In his last speech to the head of Australia’s competition watchdog, Rod Sims implored economists to stop viewing consumer law as “the poor cousin of competition law” and called on regulators to continue making policy suggestions to beyond simple law enforcement.
His speech entitled “Continuing the Australian Consumer Law (ACL) journey” was delivered at the Australian Competition and Consumer Commission’s (ACCC) annual Ruby Hutchinson Memorial Lecture on Tuesday. The occasion also marked World Consumer Rights Day.
Mr Sims made two sets of suggestions to the ACCC: first, to consider “initial rules” for regulating digital platform markets, and second, to determine whether laws applied overseas can be implemented in Australia.
Work on the former began with the launch of a working paper late last month. Regarding this last recommendation, Mr. Sims cited as examples consumer protection in the European Union (EU), the United Kingdom, Germany, South Korea and Japan. In particular, he cited the EU regulation on the platform to businesses, which is similar to the resolution standards and the external ombudsman system that the ACCC has been calling for since 2019.
After nearly 11 years as chairman of the Australian Competition and Consumer Commission, Rod Sims officially steps down on Sunday. He assured listeners that “it’s not the last time you’ll see me” in public policy advocacy.
Although he acknowledged that consumer law in Australia is ahead of the protections of other countries, such as the United States and the United Kingdom, which do not have penalties for breaches of consumer law consumption, Mr Sims said we should remain “appalled by the weakness of the international bar”. is fixed according to the sanctions. Furthermore, he said regulators had a role to play in making policy suggestions in a respectful way, without putting “the government in place in a difficult position”.
Mr Sims also said he was surprised that economists had often overlooked the distribution of income as a “key economic issue” and said it was important to constantly challenge the balance of interests between the economy and consumers. Additionally, he added that small businesses often feel the same way consumers do when dealing with much larger companies.
He then recalled the changes introduced by Australian consumer law in 2011 and underlined the importance of strong penalties to have a deterrent effect.
“Some think that if you have enough competition, consumers will automatically be treated well. This is not the case. The pursuit of profit encourages gaining an advantage by deceiving consumers or selling them dangerous products. Effective competition and a consumer law are both necessary,” Mr. Sims said.
“When I came to the ACCC in 2011, a $1 million fine against a major company was celebrated. I remember then the positive reaction of Optus having to pay a fine of $3.6 million for a breach of Australian consumer law in 2013.
“Then in 2018 it seemed like a milestone that Ford, Apple and Telstra faced fines of $9-10 million. In 2021 we saw Telstra pay a fine of $50 million, VW pay $125 million and AIPE, a professional training company, fined $153 million. What a change. And it’s all under the old sanctions regime.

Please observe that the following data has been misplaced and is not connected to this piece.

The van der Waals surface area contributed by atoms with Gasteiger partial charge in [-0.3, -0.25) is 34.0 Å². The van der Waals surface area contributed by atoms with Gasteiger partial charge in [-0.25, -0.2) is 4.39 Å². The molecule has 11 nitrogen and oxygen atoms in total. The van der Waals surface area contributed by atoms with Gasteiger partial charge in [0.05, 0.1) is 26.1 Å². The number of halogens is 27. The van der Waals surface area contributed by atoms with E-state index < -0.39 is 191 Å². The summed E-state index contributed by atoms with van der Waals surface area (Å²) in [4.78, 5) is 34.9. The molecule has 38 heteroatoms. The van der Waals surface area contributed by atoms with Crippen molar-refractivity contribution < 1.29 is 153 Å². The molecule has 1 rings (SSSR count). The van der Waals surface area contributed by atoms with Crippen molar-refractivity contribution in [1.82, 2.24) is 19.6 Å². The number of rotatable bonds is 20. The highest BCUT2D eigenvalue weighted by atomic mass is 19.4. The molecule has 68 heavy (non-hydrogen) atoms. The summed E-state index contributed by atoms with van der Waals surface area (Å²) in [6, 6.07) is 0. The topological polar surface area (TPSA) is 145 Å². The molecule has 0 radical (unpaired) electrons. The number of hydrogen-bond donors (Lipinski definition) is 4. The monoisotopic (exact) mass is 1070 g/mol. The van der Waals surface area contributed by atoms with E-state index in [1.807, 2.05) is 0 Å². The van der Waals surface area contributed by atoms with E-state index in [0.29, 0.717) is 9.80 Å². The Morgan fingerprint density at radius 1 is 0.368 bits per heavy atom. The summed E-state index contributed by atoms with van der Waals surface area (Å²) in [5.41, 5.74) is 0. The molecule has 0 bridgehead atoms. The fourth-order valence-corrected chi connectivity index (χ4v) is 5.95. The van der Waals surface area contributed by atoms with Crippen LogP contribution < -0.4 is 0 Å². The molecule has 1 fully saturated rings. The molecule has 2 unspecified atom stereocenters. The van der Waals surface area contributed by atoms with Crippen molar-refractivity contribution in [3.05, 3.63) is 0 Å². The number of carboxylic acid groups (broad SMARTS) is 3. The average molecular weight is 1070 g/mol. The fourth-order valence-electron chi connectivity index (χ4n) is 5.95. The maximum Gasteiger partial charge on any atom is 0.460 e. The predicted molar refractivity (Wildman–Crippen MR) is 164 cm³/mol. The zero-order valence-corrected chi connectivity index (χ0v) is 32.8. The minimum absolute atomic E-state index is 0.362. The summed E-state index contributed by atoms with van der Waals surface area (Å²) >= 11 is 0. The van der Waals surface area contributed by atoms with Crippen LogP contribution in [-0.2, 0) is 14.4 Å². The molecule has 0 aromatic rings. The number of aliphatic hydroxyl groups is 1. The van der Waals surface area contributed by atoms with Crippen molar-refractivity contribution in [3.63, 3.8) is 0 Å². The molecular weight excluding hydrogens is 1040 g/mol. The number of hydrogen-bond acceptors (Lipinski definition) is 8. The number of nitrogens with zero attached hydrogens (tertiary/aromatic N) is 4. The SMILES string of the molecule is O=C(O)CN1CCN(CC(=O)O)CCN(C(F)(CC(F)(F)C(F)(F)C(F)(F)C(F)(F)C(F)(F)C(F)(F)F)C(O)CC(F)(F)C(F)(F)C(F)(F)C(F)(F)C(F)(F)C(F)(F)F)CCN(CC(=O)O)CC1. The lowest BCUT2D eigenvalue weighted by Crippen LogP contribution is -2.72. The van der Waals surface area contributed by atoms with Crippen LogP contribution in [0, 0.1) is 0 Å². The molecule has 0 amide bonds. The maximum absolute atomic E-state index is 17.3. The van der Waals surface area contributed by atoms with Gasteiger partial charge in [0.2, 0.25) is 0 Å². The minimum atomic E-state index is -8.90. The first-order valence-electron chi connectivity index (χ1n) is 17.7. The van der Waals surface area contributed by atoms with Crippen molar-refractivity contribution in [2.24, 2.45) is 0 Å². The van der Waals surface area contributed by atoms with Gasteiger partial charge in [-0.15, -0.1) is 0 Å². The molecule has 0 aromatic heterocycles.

While Mr Sims was proud of the consumer law changes made under his leadership of the ACCC, he also noted that there remained a number of “glaring gaps”. Mr Sims took aim at Australia’s Unfair Contract Terms (UCT) laws, which do not penalize the sale of faulty or unsafe goods.
“Can you imagine a situation where someone was caught stealing and the result of the police investigations was that they just had to return the money? No penalty for actual theft to deter others. But we have that in our product safety laws. There is no law prohibiting the sale of dangerous products; you are not violating any act by doing so. You just have to recall the goods when they are found to be unsafe.
He also pointed out that it is not illegal for the prices paid by a customer to be increased unilaterally without informing him. It’s also not illegal to use personalized data to “target selling to vulnerable customers at inflated prices or to design interfaces to make choices that aren’t in their best interests.”
“I recognize that the ACCC can sometimes act when consumers have been misled by omission or the conduct was inadmissible, but we know here that such options are difficult. Additionally, business models and strategies are changing rapidly with new technologies and massive data collection, presenting new opportunities for manipulative and unfair business practices.
“Many of them are unregulated because they were not considered when the ACL was created. The prohibition of unfair practices is an essential safety net to ensure that consumers are not harmed. companies widely oppose a law against unfair practices, just as they have opposed a law against deceptive conduct.
Before concluding his speech, Mr Sims told big business that it was in their interest that customers “have confidence” in a market economy that works for them and, secondly, that an unfair practices provision covering the economy as a whole was better than a number of specific laws.
“Australia will have an unfair practice provision. Hopefully that will be sooner rather than later,” Mr Sims said.
“Platforms need to take more responsibility for what they have created; which is a data-driven model that makes huge amounts of money by messaging you, the product they sell.
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